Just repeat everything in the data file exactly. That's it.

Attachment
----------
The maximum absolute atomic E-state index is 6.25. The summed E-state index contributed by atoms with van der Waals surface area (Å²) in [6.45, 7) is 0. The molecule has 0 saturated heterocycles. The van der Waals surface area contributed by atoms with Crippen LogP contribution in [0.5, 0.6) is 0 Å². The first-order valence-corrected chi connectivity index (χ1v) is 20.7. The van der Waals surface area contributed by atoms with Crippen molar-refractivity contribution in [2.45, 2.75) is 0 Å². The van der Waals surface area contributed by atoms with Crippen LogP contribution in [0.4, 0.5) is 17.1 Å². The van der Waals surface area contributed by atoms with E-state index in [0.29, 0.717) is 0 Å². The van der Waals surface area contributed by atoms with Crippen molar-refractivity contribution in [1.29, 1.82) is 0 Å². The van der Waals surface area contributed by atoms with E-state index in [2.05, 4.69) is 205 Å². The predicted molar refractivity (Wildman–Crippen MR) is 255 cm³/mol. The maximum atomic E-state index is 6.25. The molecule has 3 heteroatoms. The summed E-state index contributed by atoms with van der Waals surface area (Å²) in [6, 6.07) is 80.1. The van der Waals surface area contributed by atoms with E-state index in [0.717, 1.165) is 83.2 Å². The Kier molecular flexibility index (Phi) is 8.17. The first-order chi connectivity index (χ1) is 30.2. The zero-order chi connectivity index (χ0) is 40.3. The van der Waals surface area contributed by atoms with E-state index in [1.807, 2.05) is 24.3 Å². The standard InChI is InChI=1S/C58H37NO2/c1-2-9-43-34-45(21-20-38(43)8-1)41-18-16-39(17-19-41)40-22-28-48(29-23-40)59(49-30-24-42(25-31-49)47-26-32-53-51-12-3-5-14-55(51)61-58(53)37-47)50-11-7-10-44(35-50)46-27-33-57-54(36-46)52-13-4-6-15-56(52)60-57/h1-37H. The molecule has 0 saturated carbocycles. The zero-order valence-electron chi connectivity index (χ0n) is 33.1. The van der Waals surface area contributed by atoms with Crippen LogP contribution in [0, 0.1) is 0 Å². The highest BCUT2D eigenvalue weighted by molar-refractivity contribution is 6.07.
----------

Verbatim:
The maximum absolute atomic E-state index is 6.25. The summed E-state index contributed by atoms with van der Waals surface area (Å²) in [6.45, 7) is 0. The molecule has 0 saturated heterocycles. The van der Waals surface area contributed by atoms with Crippen LogP contribution in [0.5, 0.6) is 0 Å². The first-order valence-corrected chi connectivity index (χ1v) is 20.7. The van der Waals surface area contributed by atoms with Crippen molar-refractivity contribution in [2.45, 2.75) is 0 Å². The van der Waals surface area contributed by atoms with Crippen LogP contribution in [0.4, 0.5) is 17.1 Å². The van der Waals surface area contributed by atoms with E-state index in [0.29, 0.717) is 0 Å². The van der Waals surface area contributed by atoms with Crippen molar-refractivity contribution in [1.29, 1.82) is 0 Å². The van der Waals surface area contributed by atoms with E-state index in [2.05, 4.69) is 205 Å². The predicted molar refractivity (Wildman–Crippen MR) is 255 cm³/mol. The maximum atomic E-state index is 6.25. The molecule has 3 heteroatoms. The summed E-state index contributed by atoms with van der Waals surface area (Å²) in [6, 6.07) is 80.1. The van der Waals surface area contributed by atoms with E-state index in [0.717, 1.165) is 83.2 Å². The Kier molecular flexibility index (Phi) is 8.17. The first-order chi connectivity index (χ1) is 30.2. The zero-order chi connectivity index (χ0) is 40.3. The van der Waals surface area contributed by atoms with E-state index in [1.807, 2.05) is 24.3 Å². The standard InChI is InChI=1S/C58H37NO2/c1-2-9-43-34-45(21-20-38(43)8-1)41-18-16-39(17-19-41)40-22-28-48(29-23-40)59(49-30-24-42(25-31-49)47-26-32-53-51-12-3-5-14-55(51)61-58(53)37-47)50-11-7-10-44(35-50)46-27-33-57-54(36-46)52-13-4-6-15-56(52)60-57/h1-37H. The molecule has 0 saturated carbocycles. The zero-order valence-electron chi connectivity index (χ0n) is 33.1. The van der Waals surface area contributed by atoms with Crippen LogP contribution in [0, 0.1) is 0 Å². The highest BCUT2D eigenvalue weighted by molar-refractivity contribution is 6.07.